Oecologia

, Volume 184, Issue 2, pp 399–410 | Cite as

Rates of parasitism, but not allocation of egg resources, vary among and within hosts of a generalist avian brood parasite

  • Loren Merrill
  • Scott J. Chiavacci
  • Ryan T. Paitz
  • Thomas J. Benson
Behavioral ecology – original research

Abstract

Brown-headed cowbirds (Molothrus ater) deposit their eggs into the nests of other birds, which then raise the cowbird chick. Female cowbirds thus have limited options for impacting their offspring’s development via maternal effects compared to most other passerines. Cowbirds can impact their offspring’s phenotype by choosing among potential host nests, and by adjusting egg resources based on host characteristics. To examine whether cowbirds exhibit either or both of these strategies, we investigated rates of cowbird parasitism and egg investment (egg size, yolk-to-albumen ratio, and yolk testosterone and androstenedione) among and within host species in a shrubland bird community. We found that the probability of being parasitized by cowbirds, controlling for host status as a cowbird egg accepter or rejecter and ordinal date, varied significantly among host species, indicating an apparent preference for some hosts. Parasitism rates did not differ with host size, however, and despite variation in cowbird egg size among host species, this variation was not related to host size or cowbird preference. Among host species with eggs that are larger than those of the cowbird, cowbirds were significantly more likely to parasitize nests with relatively smaller eggs, whereas parasitism rates did not vary with relative egg size in host species with smaller eggs. There was no evidence for variation in cowbird egg components among or within host species. Our data indicate that cowbirds discriminate among host nests, but do not appear to adjust the composition of their eggs based on inter- or intraspecific host variation.

Keywords

Androgens Cowbird Maternal effects Parental investment Yolk 

Notes

Acknowledgements

We would like to thank field and lab technicians (Emilie Ospina, Michael Olsta, Jason Newton, Caitlin Elkins, Eric Peterson, Victoria Lima, Ohad Paris, Andy Ondrejecht, Lauren Novak, Price Dickson, Shannon Darcy, and Morgan Helfrich) for their assistance in nest searching and preparing eggs for hormone analyses. Thanks to Tara Stewart for help in the field and feedback on the manuscript. Thanks to Steve Buck for access to the University of Illinois’ Vermillion River Observatory, Champaign County Forest Preserve District, Urbana Parks District and Derek Liebert, Vermilion County Conservation District, Forest Preserve District of Kane County, Forest Preserve District of DuPage County, and Illinois Department of Natural Resources for use of their properties. Funding was provided by the USFWS and IDNR Federal Aid in Wildlife Restoration grant numbers W-161-R and W-181-R to TJB, the Forest Preserve District of Kane County, and the Illinois Natural History Survey as part of a postdoctoral fellowship to LM. Eggs were collected under USFWS permit# MB31458B-0 to TJB.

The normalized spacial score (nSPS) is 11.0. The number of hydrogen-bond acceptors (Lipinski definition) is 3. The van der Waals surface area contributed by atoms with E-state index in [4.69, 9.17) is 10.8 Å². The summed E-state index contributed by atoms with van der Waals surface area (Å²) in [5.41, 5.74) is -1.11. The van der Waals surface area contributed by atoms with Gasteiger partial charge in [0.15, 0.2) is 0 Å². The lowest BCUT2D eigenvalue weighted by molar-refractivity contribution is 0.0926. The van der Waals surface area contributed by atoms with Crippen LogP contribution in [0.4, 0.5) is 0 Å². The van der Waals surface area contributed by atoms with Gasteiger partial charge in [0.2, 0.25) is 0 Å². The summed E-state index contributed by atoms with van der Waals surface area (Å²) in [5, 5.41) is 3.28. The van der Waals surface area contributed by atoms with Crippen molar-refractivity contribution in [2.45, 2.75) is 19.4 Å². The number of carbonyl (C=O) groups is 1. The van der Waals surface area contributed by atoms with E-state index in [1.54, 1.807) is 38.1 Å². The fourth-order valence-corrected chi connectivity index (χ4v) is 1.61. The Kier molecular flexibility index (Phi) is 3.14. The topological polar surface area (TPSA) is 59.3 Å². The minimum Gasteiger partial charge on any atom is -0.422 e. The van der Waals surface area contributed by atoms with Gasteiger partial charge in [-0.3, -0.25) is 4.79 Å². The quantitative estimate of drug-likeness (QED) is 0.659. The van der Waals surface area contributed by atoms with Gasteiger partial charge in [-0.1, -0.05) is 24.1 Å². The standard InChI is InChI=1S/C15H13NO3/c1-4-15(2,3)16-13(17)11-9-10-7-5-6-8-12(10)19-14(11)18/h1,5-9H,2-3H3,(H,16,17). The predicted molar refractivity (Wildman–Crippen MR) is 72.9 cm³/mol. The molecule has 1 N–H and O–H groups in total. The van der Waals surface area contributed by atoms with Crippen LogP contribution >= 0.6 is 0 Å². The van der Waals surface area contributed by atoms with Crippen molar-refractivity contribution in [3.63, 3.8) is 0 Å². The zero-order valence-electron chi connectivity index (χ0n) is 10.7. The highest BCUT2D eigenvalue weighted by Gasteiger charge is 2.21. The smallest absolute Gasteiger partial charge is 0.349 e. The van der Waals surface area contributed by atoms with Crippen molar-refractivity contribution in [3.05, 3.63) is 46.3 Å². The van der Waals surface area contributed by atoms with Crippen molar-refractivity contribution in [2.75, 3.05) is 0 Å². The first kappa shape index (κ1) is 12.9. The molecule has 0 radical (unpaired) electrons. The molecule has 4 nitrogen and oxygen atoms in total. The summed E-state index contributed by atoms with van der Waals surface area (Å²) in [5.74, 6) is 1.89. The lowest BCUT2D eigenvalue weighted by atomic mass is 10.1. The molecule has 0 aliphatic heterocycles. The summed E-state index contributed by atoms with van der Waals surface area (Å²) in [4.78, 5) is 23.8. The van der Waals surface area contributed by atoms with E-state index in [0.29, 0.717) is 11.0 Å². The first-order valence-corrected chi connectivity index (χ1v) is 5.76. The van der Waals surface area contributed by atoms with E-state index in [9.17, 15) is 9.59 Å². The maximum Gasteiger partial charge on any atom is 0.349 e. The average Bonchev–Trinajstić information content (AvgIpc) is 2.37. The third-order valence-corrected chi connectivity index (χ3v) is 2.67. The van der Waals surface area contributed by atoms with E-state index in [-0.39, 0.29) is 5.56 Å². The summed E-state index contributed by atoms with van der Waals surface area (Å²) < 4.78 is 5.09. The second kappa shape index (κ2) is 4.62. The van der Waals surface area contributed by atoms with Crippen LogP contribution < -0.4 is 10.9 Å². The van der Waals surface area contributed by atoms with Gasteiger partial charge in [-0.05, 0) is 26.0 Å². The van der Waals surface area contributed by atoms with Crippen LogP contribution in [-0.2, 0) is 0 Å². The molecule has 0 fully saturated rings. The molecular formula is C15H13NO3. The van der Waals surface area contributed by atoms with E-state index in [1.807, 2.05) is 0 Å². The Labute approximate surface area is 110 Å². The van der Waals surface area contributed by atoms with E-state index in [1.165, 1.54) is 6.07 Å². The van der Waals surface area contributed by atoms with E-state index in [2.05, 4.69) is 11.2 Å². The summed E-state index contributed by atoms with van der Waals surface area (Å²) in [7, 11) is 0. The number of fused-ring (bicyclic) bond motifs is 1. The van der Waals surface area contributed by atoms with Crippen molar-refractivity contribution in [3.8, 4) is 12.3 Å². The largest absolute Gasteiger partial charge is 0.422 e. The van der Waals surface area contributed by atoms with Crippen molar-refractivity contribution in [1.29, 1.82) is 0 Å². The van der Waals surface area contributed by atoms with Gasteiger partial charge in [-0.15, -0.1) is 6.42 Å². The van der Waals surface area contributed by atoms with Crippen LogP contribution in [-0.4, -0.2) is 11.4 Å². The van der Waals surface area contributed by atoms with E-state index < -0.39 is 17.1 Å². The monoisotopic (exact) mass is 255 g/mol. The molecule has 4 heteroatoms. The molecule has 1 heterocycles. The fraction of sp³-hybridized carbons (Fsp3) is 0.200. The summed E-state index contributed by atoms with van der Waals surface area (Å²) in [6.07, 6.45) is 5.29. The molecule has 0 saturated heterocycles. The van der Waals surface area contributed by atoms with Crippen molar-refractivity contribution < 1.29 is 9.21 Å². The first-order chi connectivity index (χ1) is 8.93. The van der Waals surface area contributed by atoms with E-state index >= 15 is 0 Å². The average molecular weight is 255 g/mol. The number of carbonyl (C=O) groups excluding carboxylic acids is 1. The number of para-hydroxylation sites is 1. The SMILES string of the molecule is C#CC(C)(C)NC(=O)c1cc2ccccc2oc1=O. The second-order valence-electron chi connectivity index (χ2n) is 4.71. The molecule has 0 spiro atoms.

Author contribution statement

LM, SJC, and TJB conceived and designed the study. LM and SJC collected the data, RTP ran the hormone samples, and SJC and TJB performed the statistical analyses. LM, SJC, and TJB wrote the manuscript with editorial advice and feedback from RTP.

Supplementary material

442_2017_3870_MOESM1_ESM.docx (25 kb)
Supplementary material 1 (DOCX 24 kb)

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Copyright information

© Springer-Verlag Berlin Heidelberg 2017

Authors and Affiliations

  1. 1.Illinois Natural History Survey, Prairie Research InstituteUniversity of IllinoisChampaignUSA
  2. 2.School of Biological SciencesIllinois State UniversityNormalUSA

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